INDIAN WELLS, CALIF. – Premenopausal age was associated with a greater temporary decline in sexual desire 1 month after undergoing surgery for suspected gynecologic malignancies, results from an ancillary analysis showed.
“Sexual health is an important dimension of quality of life for women with gynecologic cancer,” Dr. C. Emi Bretschneider, lead study author, said at the annual scientific meeting of the Society of Gynecologic Surgeons. “Limited data exists on the impact of surgery for treatment of gynecologic cancer on patient-reported sexual desire and interest.”
In an effort to evaluate the impact on sexual function in women undergoing surgery for presumed or known gynecologic malignancies, the researchers performed an ancillary analysis of a cohort study analyzing quality-of-life and operative outcomes in 185 women who underwent gynecologic oncology procedures at the University of North Carolina, Chapel Hill, between October 2013 and October 2014.
Study participants completed the Patient-Reported Outcomes Measurement Information System Sexual Function and Satisfaction Questionnaire (PROMIS-SFQ) at baseline and at 1, 3, and 6 months postoperatively. The questionnaire evaluates four subdomains of sexual function: global satisfaction with sex life, interest in sexual activity, lubrication, and vaginal discomfort. The researchers used student t-test and linear regression to compare mean score changes between cancer types, surgical route, menopausal status, and postoperative complications, said Dr. Bretschneider of the university’s department of obstetrics and gynecology.
Of the 281 patients initially enrolled, 185 (66%) completed the PROMIS-SFQ at baseline and at 1 month postoperatively, forming the primary cohort from which the researchers performed the analysis. Of these 185 patients, 170 (92%) completed the PROMIS-SFQ at 3 months and 174 (94%) completed the survey at 6 months postoperatively.
The average age of patients at baseline was 56 years: most (77%) were white, mean body mass index was 32.9 kg/m2, 62% were partnered, and 63% underwent minimally invasive procedures. Following surgery, 131 of the patients (71%) were diagnosed with a malignancy, most commonly uterine cancer (84%), followed by ovarian (23%), cervical (17%), and vulvar cancer (3%).
Dr. Bretschneider reported that the mean baseline sexual interest score among all study participants was 44.8. At 1 month postoperatively, the mean scores decreased a mean of 3.8 points from baseline to 41. By 3 and 6 months postoperatively, the mean sexual interest scores increased from baseline by 1.9 and 2.7 points, respectively, to 46.7 and 47.5.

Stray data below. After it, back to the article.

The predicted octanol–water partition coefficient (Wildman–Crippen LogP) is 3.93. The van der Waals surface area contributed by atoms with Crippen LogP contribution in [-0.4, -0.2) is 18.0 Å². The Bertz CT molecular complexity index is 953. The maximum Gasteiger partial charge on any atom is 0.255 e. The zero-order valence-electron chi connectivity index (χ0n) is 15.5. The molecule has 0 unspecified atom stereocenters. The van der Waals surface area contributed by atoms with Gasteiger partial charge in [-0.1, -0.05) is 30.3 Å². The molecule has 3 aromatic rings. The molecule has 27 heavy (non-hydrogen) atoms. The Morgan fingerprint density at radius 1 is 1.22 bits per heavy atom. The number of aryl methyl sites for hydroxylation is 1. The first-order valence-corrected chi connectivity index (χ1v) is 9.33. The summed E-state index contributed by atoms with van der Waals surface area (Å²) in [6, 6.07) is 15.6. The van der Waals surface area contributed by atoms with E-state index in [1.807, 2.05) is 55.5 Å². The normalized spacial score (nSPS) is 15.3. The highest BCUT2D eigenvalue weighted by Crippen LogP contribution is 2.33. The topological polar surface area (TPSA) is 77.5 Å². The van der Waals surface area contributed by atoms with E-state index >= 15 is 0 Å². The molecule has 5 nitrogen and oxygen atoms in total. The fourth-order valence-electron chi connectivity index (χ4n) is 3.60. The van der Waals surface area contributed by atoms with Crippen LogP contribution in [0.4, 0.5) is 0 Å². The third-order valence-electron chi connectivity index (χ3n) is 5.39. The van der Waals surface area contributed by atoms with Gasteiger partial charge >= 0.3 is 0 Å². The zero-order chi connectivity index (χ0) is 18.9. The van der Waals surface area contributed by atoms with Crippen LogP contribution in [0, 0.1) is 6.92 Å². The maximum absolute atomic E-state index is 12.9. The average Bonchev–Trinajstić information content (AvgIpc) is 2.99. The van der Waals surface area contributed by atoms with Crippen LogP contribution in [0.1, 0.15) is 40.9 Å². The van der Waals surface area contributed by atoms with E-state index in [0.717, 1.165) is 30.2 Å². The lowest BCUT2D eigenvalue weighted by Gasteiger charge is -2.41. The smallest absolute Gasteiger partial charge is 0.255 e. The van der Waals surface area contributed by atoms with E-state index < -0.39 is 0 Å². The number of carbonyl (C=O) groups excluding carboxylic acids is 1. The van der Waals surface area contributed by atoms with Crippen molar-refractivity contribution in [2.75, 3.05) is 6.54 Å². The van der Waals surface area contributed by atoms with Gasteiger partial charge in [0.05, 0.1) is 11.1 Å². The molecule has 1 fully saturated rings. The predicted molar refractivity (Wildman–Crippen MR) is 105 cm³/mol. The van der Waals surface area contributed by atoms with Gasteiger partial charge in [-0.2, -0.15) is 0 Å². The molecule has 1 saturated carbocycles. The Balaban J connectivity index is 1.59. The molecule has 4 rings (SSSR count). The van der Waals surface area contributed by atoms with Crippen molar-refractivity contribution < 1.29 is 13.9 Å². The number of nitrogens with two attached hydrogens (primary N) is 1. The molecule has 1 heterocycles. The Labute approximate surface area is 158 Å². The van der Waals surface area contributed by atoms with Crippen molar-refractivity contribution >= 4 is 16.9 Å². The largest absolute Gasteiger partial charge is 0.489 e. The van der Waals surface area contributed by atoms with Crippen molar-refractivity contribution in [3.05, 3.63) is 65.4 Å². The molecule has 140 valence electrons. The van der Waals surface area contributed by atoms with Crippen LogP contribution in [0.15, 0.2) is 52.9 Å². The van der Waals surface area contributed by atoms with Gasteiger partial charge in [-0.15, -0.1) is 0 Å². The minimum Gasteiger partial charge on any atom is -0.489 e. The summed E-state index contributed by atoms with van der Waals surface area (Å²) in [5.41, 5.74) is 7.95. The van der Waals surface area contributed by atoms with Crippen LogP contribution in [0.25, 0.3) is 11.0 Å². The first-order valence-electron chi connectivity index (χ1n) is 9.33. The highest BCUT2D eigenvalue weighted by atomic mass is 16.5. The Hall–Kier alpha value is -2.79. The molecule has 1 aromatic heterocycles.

Women younger than age 55 years had a greater decrease in sexual interest between baseline and 1 month postoperatively, compared with their counterparts aged 55 and older (a mean of –5.5 vs. –2.3 points, respectively; P = .02).
On multivariate analysis adjusted for cancer diagnosis, minimally invasive surgery, and cancer site, women younger than age 55 continued to have a greater decrease in sexual interest between baseline and 1 month postoperatively, compared with their counterparts aged 55 and older (a mean of –4.59 points). Additionally, women who had cancer had a greater drop in sexual desire, compared with those with benign disease (a mean of –5.6 points).
“This study offers new information on the impact of surgery on sexual function for women with gynecologic cancer,” Dr. Bretschneider said at the meeting, which was jointly sponsored by the American College of Surgeons. “The study was further strengthened by its prospective design and well-characterized, large cohort of women.” Weaknesses, she continued, include its generalizability, “which may be limited, as the study cohort was recruited from a single academic institution. Also, the small sample size for some cancer sites reduced our ability to sense cancer site as a causal agent for sexual dysfunction.”
Dr. Bretschneider reported having no financial disclosures.